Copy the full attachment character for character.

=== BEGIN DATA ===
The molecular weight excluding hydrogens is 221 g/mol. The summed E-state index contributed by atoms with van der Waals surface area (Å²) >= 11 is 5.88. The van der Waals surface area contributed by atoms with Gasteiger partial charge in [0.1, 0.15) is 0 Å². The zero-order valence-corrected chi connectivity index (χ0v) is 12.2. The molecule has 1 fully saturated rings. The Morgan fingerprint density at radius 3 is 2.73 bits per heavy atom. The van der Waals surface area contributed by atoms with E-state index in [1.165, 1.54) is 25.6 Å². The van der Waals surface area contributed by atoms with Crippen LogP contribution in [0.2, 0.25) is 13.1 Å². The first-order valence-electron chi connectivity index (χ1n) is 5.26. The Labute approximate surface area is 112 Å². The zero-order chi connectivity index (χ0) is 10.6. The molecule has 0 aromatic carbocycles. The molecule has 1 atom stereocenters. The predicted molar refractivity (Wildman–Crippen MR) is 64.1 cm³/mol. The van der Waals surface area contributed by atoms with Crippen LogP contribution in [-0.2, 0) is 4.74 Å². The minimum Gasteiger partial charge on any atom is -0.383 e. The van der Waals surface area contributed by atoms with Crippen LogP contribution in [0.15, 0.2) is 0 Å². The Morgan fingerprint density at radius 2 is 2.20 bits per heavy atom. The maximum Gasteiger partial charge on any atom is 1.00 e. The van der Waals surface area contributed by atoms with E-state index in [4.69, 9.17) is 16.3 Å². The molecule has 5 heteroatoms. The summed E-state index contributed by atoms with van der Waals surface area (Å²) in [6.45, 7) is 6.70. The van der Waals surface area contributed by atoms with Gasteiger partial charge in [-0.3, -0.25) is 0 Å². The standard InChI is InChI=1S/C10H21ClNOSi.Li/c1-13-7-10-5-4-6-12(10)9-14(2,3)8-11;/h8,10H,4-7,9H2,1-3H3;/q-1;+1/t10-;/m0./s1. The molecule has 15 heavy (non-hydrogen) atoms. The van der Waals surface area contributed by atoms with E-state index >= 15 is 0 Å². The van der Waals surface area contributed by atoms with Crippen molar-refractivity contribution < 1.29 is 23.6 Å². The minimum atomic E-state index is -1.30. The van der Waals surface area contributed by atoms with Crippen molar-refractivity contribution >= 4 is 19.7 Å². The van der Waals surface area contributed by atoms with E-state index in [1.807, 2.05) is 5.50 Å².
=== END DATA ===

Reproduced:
The molecular weight excluding hydrogens is 221 g/mol. The summed E-state index contributed by atoms with van der Waals surface area (Å²) >= 11 is 5.88. The van der Waals surface area contributed by atoms with Gasteiger partial charge in [0.1, 0.15) is 0 Å². The zero-order valence-corrected chi connectivity index (χ0v) is 12.2. The molecule has 1 fully saturated rings. The Morgan fingerprint density at radius 3 is 2.73 bits per heavy atom. The van der Waals surface area contributed by atoms with E-state index in [1.165, 1.54) is 25.6 Å². The van der Waals surface area contributed by atoms with Crippen LogP contribution in [0.2, 0.25) is 13.1 Å². The first-order valence-electron chi connectivity index (χ1n) is 5.26. The Labute approximate surface area is 112 Å². The zero-order chi connectivity index (χ0) is 10.6. The molecule has 0 aromatic carbocycles. The molecule has 1 atom stereocenters. The predicted molar refractivity (Wildman–Crippen MR) is 64.1 cm³/mol. The van der Waals surface area contributed by atoms with Crippen LogP contribution in [-0.2, 0) is 4.74 Å². The minimum Gasteiger partial charge on any atom is -0.383 e. The van der Waals surface area contributed by atoms with Crippen LogP contribution in [0.15, 0.2) is 0 Å². The Morgan fingerprint density at radius 2 is 2.20 bits per heavy atom. The maximum Gasteiger partial charge on any atom is 1.00 e. The van der Waals surface area contributed by atoms with E-state index in [4.69, 9.17) is 16.3 Å². The molecule has 5 heteroatoms. The summed E-state index contributed by atoms with van der Waals surface area (Å²) in [6.45, 7) is 6.70. The van der Waals surface area contributed by atoms with Gasteiger partial charge in [-0.3, -0.25) is 0 Å². The standard InChI is InChI=1S/C10H21ClNOSi.Li/c1-13-7-10-5-4-6-12(10)9-14(2,3)8-11;/h8,10H,4-7,9H2,1-3H3;/q-1;+1/t10-;/m0./s1. The molecule has 15 heavy (non-hydrogen) atoms. The van der Waals surface area contributed by atoms with E-state index >= 15 is 0 Å². The van der Waals surface area contributed by atoms with Crippen molar-refractivity contribution < 1.29 is 23.6 Å². The minimum atomic E-state index is -1.30. The van der Waals surface area contributed by atoms with Crippen molar-refractivity contribution >= 4 is 19.7 Å². The van der Waals surface area contributed by atoms with E-state index in [1.807, 2.05) is 5.50 Å².